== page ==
How have you been connected with the academic environment in Ann Arbor?
The University of Michigan here is ranked among top Ivy League schools and some of the most prestigious universities worldwide. Also, Eastern Michigan University is in Ypsilanti, our neighbors to the east. Ann Arbor has its problems but it was an oasis for me when I started coming here for a variety of reasons. Public policy protects the many trees and natural areas. We have fresh air for that reason. Many young people, some of the most brilliant artists and artisans, come from Open Schools, innovative teen centers, and community Jazz programs. The community places great emphasis on education... actual education, not just training, but critical development.
Were you involved in any way with these Open Schools?
I wasn't, unfortunately. I wasn't here for college either. In fact, I had little experience with Ann Arbor's education culture. I didn't come from money and I avoided higher education -- partly because I saw students in my position being mired in a system of debt peonage. Beyond being insanely costly, college is not required in my profession. Nevertheless, I wanted more of the residual effects of the diversity, art, and culture that the University attracts.
Were students coming to Dubplate Pressure?
I started working for Todd at Dubplate Pressure and eventually moved to Ann Arbor from Metro-Detroit in 2000. Ghostly
boss, Sam Valenti
was a U of M student when Todd introduced us in his shop. If I hadn't come to work here I don't know if any of this would have happened. As people came and went (as you might expect happens in a small college town), I decided to remain and settle down. I furthered my education by working at the best used record shop downtown, Encore Recordings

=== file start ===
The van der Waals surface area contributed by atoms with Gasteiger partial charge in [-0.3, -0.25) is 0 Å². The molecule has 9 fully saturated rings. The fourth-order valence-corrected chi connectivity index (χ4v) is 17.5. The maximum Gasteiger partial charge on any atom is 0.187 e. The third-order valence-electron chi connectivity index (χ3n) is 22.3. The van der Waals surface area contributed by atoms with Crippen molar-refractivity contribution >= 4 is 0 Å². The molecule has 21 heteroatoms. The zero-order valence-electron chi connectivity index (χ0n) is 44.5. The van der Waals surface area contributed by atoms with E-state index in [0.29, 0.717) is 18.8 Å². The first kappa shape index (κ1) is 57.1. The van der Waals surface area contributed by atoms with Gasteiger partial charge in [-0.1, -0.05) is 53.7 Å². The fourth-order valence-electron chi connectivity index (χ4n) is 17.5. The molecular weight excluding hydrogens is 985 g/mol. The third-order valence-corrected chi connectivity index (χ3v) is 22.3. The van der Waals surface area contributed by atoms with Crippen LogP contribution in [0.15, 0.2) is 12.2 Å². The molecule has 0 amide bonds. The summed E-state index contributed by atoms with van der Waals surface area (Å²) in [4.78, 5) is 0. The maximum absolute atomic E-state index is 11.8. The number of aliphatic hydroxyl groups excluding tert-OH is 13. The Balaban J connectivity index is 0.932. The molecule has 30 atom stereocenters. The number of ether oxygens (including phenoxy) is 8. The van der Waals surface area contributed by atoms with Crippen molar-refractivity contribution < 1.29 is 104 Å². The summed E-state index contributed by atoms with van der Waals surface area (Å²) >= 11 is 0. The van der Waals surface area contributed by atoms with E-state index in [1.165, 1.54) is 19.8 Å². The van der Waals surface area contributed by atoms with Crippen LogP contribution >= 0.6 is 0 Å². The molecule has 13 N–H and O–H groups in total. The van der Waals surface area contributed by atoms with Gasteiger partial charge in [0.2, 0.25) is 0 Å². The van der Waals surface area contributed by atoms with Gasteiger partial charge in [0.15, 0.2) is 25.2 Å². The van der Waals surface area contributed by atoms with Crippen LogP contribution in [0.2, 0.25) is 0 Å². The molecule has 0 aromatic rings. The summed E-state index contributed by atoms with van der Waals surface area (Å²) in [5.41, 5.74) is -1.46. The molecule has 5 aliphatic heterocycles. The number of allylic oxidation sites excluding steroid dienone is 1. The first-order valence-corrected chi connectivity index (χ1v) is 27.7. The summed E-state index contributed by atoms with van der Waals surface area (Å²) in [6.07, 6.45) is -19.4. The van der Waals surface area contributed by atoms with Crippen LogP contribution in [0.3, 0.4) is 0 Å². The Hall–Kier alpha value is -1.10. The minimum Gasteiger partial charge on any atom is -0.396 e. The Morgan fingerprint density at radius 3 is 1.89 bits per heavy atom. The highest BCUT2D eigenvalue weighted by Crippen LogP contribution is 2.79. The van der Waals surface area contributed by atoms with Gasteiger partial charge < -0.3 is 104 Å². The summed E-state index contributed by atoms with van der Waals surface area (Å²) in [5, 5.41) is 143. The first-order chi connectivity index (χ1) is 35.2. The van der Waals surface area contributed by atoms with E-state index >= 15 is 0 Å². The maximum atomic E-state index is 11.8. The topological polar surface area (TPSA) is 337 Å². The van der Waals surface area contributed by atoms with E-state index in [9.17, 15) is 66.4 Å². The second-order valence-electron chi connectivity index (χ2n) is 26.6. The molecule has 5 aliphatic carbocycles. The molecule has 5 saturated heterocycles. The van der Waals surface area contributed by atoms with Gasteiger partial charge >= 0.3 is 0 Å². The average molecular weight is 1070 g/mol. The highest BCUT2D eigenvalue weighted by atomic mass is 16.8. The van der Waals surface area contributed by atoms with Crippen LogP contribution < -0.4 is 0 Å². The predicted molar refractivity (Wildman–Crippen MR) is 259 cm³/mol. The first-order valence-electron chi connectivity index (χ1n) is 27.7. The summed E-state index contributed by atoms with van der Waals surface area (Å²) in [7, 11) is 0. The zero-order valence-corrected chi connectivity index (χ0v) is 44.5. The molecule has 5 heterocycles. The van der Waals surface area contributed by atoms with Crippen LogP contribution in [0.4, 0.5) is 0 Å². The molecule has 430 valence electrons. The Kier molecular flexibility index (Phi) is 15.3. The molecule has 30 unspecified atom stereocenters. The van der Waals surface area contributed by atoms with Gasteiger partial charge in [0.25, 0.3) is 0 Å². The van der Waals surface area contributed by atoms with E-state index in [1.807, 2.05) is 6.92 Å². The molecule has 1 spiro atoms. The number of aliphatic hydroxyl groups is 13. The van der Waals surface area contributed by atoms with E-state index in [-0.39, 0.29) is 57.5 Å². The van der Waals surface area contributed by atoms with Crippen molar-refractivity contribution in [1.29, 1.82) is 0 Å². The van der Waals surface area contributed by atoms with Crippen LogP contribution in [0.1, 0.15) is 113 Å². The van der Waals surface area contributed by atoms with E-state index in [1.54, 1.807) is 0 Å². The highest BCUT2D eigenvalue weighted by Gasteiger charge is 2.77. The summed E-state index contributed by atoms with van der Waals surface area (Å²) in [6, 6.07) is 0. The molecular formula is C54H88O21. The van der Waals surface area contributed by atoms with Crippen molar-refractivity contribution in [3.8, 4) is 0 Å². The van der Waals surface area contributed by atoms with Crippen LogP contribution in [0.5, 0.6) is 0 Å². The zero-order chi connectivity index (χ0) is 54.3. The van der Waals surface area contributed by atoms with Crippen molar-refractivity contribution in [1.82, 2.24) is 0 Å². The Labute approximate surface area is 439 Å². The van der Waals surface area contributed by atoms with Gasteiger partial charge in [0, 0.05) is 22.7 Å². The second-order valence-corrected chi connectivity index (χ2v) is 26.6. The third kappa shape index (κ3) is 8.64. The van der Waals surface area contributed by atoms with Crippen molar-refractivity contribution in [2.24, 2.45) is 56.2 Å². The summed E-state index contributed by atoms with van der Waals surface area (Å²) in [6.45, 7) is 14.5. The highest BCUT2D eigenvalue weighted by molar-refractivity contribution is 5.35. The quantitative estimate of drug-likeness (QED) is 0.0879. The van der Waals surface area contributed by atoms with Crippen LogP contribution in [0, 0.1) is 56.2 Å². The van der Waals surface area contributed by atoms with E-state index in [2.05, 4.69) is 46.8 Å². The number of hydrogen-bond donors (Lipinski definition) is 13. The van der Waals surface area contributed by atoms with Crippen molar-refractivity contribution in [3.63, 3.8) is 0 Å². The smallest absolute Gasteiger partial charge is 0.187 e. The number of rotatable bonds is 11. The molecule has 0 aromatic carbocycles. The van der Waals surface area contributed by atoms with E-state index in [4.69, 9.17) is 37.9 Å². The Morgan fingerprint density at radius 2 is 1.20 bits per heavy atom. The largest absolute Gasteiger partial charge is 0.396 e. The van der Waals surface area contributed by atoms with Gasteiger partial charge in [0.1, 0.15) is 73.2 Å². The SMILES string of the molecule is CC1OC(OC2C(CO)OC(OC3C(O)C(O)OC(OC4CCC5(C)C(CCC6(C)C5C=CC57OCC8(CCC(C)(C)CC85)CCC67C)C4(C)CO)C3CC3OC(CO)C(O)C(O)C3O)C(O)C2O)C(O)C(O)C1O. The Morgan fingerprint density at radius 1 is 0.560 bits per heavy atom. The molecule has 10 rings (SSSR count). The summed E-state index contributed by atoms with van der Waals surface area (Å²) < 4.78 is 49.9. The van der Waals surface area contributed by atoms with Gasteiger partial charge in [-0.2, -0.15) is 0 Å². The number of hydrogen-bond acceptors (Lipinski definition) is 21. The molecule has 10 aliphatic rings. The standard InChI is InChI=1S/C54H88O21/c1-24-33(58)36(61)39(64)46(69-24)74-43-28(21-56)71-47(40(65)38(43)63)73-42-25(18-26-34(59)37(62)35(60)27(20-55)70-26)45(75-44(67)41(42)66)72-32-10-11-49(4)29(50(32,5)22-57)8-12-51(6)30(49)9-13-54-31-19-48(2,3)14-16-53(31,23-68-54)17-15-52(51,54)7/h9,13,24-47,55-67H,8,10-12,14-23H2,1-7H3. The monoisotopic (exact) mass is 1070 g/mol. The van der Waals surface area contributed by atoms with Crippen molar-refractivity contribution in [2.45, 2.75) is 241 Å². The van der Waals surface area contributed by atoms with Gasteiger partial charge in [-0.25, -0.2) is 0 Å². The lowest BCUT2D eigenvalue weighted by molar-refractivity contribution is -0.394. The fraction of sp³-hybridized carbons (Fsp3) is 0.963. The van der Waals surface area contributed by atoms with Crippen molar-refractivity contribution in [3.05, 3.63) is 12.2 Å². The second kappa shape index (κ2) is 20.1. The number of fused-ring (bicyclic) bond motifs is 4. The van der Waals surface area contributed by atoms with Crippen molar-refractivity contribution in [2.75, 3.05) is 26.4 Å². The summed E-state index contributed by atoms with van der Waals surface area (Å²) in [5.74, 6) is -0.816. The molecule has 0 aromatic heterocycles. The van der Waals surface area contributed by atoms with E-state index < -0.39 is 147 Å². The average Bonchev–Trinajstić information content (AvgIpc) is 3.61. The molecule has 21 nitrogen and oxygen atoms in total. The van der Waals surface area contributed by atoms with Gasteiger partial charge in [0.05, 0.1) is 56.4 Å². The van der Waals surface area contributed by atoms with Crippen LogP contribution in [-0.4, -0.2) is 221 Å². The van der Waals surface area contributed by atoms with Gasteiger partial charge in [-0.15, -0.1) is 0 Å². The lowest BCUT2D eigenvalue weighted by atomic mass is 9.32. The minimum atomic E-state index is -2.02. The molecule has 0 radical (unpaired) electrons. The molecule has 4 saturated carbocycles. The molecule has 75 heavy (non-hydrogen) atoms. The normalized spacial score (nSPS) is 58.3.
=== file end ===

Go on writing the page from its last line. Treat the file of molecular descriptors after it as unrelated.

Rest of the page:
, for about 15 years before transitioning to music and painting full-time. Over the years I became acquainted with Mark Jacobson, top dude and senior programming manager at the University Musical Society. He hired me for various performances, including "Indeterminacy" with Laura Kuhn
, founding trustee and executive director of The John Cage Trust. This was at Once Again Festival
, a celebration of the original ONCE Festival of New Music
founded in the 1960s by Ann Arborites Robert Ashley, Roger Reynolds, Gordon Mumma, and more.
What are some of the things you’ve observed across the years regarding women’s presence in the electronic music scene?
, Stacy Hale
, K Hand
, Liz Warner (Copeland)
, Meighen Lovelace
, Lauren Flax
, Lauren Hill
, and many more, have been essential in Detroit and throughout my career. While disentitled, women have always been central to our milieu. It's a fact that clubs still attract creeps. Creeps are still standing on the sidelines. Awareness has been amplified on social media but it's important that we extend egalitarian values across all aspects of society, not only in our insular scenes. It's much more commonplace to find women in the industry now but our task is remembering that it’s still male-dominated.
How have you encountered the field of electronic avant-garde? Is it (still) an inspiration for what you do?
A lot of records from post-war academic electronica eventually came to Encore. People would come in to sell their collections. Encore was known for buying all kinds. It was a priceless education. Electronic avant-garde and electroacoustic music are perpetually inspirational. Along with New Music, especially John Cage
's, they are the most relevant disciplines as a listener. It is a totally exploratory experience that helps me realign with the mystery and creative curiosities that drew me to sound in the first place.